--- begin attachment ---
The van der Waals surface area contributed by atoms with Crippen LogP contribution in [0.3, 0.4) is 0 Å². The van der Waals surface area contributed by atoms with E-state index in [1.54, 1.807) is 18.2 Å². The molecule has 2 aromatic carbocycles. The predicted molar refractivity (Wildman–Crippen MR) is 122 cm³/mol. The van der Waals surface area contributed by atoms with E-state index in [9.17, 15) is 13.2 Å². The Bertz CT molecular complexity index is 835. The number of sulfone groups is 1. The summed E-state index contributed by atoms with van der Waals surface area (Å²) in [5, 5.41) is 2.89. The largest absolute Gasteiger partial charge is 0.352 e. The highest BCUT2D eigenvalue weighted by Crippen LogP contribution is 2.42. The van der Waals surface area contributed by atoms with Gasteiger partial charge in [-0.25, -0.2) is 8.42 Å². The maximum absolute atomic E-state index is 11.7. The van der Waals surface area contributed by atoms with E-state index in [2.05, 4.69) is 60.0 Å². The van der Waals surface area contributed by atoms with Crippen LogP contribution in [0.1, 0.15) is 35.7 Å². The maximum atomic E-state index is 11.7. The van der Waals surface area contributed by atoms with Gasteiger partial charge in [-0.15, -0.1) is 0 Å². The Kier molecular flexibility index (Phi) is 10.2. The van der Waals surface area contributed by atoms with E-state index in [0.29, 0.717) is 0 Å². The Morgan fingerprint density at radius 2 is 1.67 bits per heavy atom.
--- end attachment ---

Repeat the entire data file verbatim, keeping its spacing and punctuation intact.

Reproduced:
The van der Waals surface area contributed by atoms with Crippen LogP contribution in [0.3, 0.4) is 0 Å². The van der Waals surface area contributed by atoms with E-state index in [1.54, 1.807) is 18.2 Å². The molecule has 2 aromatic carbocycles. The predicted molar refractivity (Wildman–Crippen MR) is 122 cm³/mol. The van der Waals surface area contributed by atoms with E-state index in [9.17, 15) is 13.2 Å². The Bertz CT molecular complexity index is 835. The number of sulfone groups is 1. The summed E-state index contributed by atoms with van der Waals surface area (Å²) in [5, 5.41) is 2.89. The largest absolute Gasteiger partial charge is 0.352 e. The highest BCUT2D eigenvalue weighted by Crippen LogP contribution is 2.42. The van der Waals surface area contributed by atoms with Gasteiger partial charge in [-0.25, -0.2) is 8.42 Å². The maximum absolute atomic E-state index is 11.7. The van der Waals surface area contributed by atoms with E-state index in [2.05, 4.69) is 60.0 Å². The van der Waals surface area contributed by atoms with Crippen LogP contribution in [0.1, 0.15) is 35.7 Å². The maximum atomic E-state index is 11.7. The van der Waals surface area contributed by atoms with Gasteiger partial charge in [-0.15, -0.1) is 0 Å². The Kier molecular flexibility index (Phi) is 10.2. The van der Waals surface area contributed by atoms with E-state index in [0.29, 0.717) is 0 Å². The Morgan fingerprint density at radius 2 is 1.67 bits per heavy atom.